We are currently in a social media transition period. Referral traffic, reach, and engagement are on the decline for those that do not have large followings and a social media advertising budget.
All nonprofit social media campaigns – even those of large, well-funded organizations – can be improved upon.
Here are 10 social media benchmarks your nonprofit should strive for.
1. Blogging at least twice monthly.
We’ve all heard it. Storytelling is the buzzword of 2016 – and for good reason. You need to write stories about the positive impact your nonprofit is making so you have a good story to share with your followers on social media, in email, and in your newsletter. However, just as important as the story itself, it how it is presented online. It should be published in a large font, have plenty of visual content, and a clear call-to-action.
2. E-newsletter has prominently featured calls-to-action.
Ignoring the sad reality that many small nonprofits still send e-newsletters as attached PDFs (YIKES), your e-newsletter template in MailChimp or Constant Contact should be simple, modern in design, and include prominent calls-to-follow on social media. If not, then the basics of multichannel marketing likely have not been integrated into your online communications and fundraising plan.
3. Calls-to-actions are integrated into your online giving process.
Online best practices evolve so quickly now that it’s likely that every six months you’ll have new insights that can be integrated into your online giving process. One obvious sign that your nonprofit is on the right track is that you have added calls-to-follow to your “Thank You” landing page and follow-up “Thank You” email.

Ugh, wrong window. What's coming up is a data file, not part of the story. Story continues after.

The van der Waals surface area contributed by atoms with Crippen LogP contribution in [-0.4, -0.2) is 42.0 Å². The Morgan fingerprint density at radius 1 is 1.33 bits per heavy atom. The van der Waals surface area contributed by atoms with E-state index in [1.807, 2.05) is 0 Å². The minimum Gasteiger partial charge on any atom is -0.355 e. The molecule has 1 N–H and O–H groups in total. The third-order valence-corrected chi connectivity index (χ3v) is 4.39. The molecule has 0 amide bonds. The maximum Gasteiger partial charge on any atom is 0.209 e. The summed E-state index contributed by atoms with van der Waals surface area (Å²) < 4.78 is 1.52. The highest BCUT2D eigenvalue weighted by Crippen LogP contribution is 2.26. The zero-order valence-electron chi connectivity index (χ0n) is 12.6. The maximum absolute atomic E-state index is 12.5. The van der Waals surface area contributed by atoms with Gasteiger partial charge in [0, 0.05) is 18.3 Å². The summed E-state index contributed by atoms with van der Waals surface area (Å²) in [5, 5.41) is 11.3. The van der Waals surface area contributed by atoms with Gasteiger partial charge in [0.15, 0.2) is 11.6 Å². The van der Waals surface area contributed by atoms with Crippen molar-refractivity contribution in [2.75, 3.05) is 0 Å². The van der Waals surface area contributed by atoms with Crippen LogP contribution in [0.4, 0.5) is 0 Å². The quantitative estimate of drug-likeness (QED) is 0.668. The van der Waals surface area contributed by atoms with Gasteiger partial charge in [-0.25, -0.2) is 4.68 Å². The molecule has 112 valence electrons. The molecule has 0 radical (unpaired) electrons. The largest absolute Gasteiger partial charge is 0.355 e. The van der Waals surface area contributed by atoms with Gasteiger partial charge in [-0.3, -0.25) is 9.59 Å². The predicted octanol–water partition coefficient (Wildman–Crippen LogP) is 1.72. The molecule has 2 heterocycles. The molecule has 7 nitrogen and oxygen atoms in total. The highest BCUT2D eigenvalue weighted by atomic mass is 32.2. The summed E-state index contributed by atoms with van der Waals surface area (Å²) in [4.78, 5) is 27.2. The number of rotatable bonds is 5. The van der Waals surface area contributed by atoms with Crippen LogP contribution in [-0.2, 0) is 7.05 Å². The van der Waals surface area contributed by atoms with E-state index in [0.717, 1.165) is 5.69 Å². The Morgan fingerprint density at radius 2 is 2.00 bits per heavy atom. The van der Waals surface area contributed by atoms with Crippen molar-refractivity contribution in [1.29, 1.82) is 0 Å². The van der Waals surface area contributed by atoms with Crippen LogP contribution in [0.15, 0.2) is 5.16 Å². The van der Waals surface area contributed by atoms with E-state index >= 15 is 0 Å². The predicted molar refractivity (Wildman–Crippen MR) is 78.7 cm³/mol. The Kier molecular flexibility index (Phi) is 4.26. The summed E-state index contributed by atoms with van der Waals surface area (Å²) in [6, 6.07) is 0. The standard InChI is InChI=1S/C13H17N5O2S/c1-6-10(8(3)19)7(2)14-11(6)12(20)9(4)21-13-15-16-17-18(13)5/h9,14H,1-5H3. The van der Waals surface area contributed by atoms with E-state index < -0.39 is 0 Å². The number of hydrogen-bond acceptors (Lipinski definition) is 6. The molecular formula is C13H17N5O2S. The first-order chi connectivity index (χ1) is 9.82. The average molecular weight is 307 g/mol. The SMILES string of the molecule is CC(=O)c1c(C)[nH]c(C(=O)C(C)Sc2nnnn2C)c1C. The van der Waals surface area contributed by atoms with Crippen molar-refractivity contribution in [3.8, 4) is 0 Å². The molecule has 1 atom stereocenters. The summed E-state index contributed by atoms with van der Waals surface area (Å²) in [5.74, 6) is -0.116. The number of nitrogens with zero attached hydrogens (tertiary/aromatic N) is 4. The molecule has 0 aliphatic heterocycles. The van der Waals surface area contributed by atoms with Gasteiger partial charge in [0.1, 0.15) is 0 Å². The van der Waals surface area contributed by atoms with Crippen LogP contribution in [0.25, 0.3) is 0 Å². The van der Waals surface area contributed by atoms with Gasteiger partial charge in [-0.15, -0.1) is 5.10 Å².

4. At least two social networks and experimenting with a third.
Due to popularity and demographics, all nonprofits should have a Facebook Page & Twitter Profile and be posting on Facebook at least of twice weekly and Twitter daily. Your third social network should be one that is up-and-coming, expands your mobile skill set, and reaches a new target audience, such as Gen Z on Snapchat or Millennials on Instagram.
5. Do not automate Facebook posts to Twitter.
As tempted as you may be to save time, automation of Facebook posts to Twitter is not a best practice. Twitter users frown upon, and completely ignore, automated posts.
6. Creates promotional graphics for events and fundraising campaigns.
7. Visually compelling avatar that is used consistently on all social networks.
This is Social Media 101, but a best practice still not widely adopted by most nonprofits. Your followers on social media will initially experience your online brand through your avatar, so make sure it is visually compelling, simple, in most cases without text, and that you use it consistently on all social networks.
8. LinkedIn Company Page and you post a minimum of twice monthly.
Odds are your nonprofit has a LinkedIn Page and it is featured on the LinkedIn Profiles of every person who has added your nonprofit as work or volunteer experience. Search, claim, set up, and then post a minimum of twice monthly to keep it current. LinkedIn Company Pages are overlooked by most nonprofits, but engagement is often higher than Facebook Pages.
9. Ready for digital payments inside social networks.
Digital payments are coming to social networks (YouTube and Google launched them first). Get ready! A sure sign that your small nonprofit excels at social media is that you have already signed up for:
1. Google for Nonprofits
2. Twitter $Cashtags
3. Facebook Donations
10. Social media fundraising plan in writing.
The act of writing a comprehensive social media fundraising strategy is an essential first step in being successful on social media. To help you begin, here is a three-step process for writing a strategic plan that can easily be revised on annual basis while at the same time is workable and moves your nonprofit forward.